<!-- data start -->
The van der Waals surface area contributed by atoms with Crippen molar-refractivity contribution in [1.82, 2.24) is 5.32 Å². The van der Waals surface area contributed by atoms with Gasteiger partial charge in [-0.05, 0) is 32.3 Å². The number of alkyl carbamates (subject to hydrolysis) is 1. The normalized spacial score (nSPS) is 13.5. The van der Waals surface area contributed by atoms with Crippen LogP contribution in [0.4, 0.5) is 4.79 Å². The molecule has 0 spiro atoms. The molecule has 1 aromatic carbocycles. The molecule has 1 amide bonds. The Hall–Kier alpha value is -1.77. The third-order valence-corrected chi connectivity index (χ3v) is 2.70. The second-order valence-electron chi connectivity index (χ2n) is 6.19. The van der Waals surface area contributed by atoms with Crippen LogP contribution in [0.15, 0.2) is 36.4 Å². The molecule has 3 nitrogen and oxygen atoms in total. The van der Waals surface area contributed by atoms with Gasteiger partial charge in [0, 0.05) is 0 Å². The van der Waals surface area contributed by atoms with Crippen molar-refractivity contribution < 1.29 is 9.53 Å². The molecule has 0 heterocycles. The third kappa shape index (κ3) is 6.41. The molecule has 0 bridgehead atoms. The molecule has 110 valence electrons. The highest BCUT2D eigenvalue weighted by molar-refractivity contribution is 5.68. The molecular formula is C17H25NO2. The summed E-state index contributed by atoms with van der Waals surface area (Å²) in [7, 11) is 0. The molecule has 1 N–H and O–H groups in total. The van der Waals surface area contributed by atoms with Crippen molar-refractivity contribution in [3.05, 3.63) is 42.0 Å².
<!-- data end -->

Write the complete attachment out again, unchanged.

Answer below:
The van der Waals surface area contributed by atoms with Crippen molar-refractivity contribution in [1.82, 2.24) is 5.32 Å². The van der Waals surface area contributed by atoms with Gasteiger partial charge in [-0.05, 0) is 32.3 Å². The number of alkyl carbamates (subject to hydrolysis) is 1. The normalized spacial score (nSPS) is 13.5. The van der Waals surface area contributed by atoms with Crippen LogP contribution in [0.4, 0.5) is 4.79 Å². The molecule has 0 spiro atoms. The molecule has 1 aromatic carbocycles. The molecule has 1 amide bonds. The Hall–Kier alpha value is -1.77. The third-order valence-corrected chi connectivity index (χ3v) is 2.70. The second-order valence-electron chi connectivity index (χ2n) is 6.19. The van der Waals surface area contributed by atoms with Crippen LogP contribution in [0.15, 0.2) is 36.4 Å². The molecule has 3 nitrogen and oxygen atoms in total. The van der Waals surface area contributed by atoms with Gasteiger partial charge in [0, 0.05) is 0 Å². The van der Waals surface area contributed by atoms with Crippen molar-refractivity contribution < 1.29 is 9.53 Å². The molecule has 0 heterocycles. The third kappa shape index (κ3) is 6.41. The molecule has 0 bridgehead atoms. The molecule has 110 valence electrons. The highest BCUT2D eigenvalue weighted by molar-refractivity contribution is 5.68. The molecular formula is C17H25NO2. The summed E-state index contributed by atoms with van der Waals surface area (Å²) in [7, 11) is 0. The molecule has 1 N–H and O–H groups in total. The van der Waals surface area contributed by atoms with Crippen molar-refractivity contribution in [3.05, 3.63) is 42.0 Å².